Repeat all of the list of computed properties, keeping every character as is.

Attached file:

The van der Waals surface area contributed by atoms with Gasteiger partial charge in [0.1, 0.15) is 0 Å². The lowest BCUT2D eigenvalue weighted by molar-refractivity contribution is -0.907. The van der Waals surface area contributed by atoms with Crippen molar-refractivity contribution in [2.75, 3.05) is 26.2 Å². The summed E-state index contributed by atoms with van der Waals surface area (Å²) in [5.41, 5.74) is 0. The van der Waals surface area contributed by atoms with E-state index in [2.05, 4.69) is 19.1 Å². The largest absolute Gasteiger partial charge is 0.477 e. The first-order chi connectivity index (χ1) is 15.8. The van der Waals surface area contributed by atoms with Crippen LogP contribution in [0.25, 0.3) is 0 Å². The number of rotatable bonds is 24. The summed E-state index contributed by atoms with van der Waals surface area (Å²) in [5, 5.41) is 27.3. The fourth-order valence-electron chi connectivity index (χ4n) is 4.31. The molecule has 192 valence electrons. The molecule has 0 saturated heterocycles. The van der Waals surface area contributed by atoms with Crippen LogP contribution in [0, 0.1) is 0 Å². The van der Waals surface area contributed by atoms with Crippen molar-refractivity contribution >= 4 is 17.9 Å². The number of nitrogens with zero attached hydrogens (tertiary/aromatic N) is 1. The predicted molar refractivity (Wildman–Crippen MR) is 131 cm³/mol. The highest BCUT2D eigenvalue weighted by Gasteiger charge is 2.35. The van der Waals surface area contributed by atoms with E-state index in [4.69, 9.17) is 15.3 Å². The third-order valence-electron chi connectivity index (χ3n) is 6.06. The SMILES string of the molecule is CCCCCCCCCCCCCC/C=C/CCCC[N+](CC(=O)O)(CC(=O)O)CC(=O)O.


The van der Waals surface area contributed by atoms with Gasteiger partial charge in [0.1, 0.15) is 0 Å². The lowest BCUT2D eigenvalue weighted by molar-refractivity contribution is -0.907. The van der Waals surface area contributed by atoms with Crippen molar-refractivity contribution in [2.75, 3.05) is 26.2 Å². The summed E-state index contributed by atoms with van der Waals surface area (Å²) in [5.41, 5.74) is 0. The van der Waals surface area contributed by atoms with E-state index in [2.05, 4.69) is 19.1 Å². The largest absolute Gasteiger partial charge is 0.477 e. The first-order chi connectivity index (χ1) is 15.8. The van der Waals surface area contributed by atoms with Crippen LogP contribution in [0.25, 0.3) is 0 Å². The number of rotatable bonds is 24. The summed E-state index contributed by atoms with van der Waals surface area (Å²) in [5, 5.41) is 27.3. The fourth-order valence-electron chi connectivity index (χ4n) is 4.31. The molecule has 192 valence electrons. The molecule has 0 saturated heterocycles. The van der Waals surface area contributed by atoms with Crippen LogP contribution in [0, 0.1) is 0 Å². The van der Waals surface area contributed by atoms with Crippen molar-refractivity contribution >= 4 is 17.9 Å². The number of nitrogens with zero attached hydrogens (tertiary/aromatic N) is 1. The predicted molar refractivity (Wildman–Crippen MR) is 131 cm³/mol. The highest BCUT2D eigenvalue weighted by Gasteiger charge is 2.35. The van der Waals surface area contributed by atoms with E-state index in [4.69, 9.17) is 15.3 Å². The third-order valence-electron chi connectivity index (χ3n) is 6.06. The SMILES string of the molecule is CCCCCCCCCCCCCC/C=C/CCCC[N+](CC(=O)O)(CC(=O)O)CC(=O)O.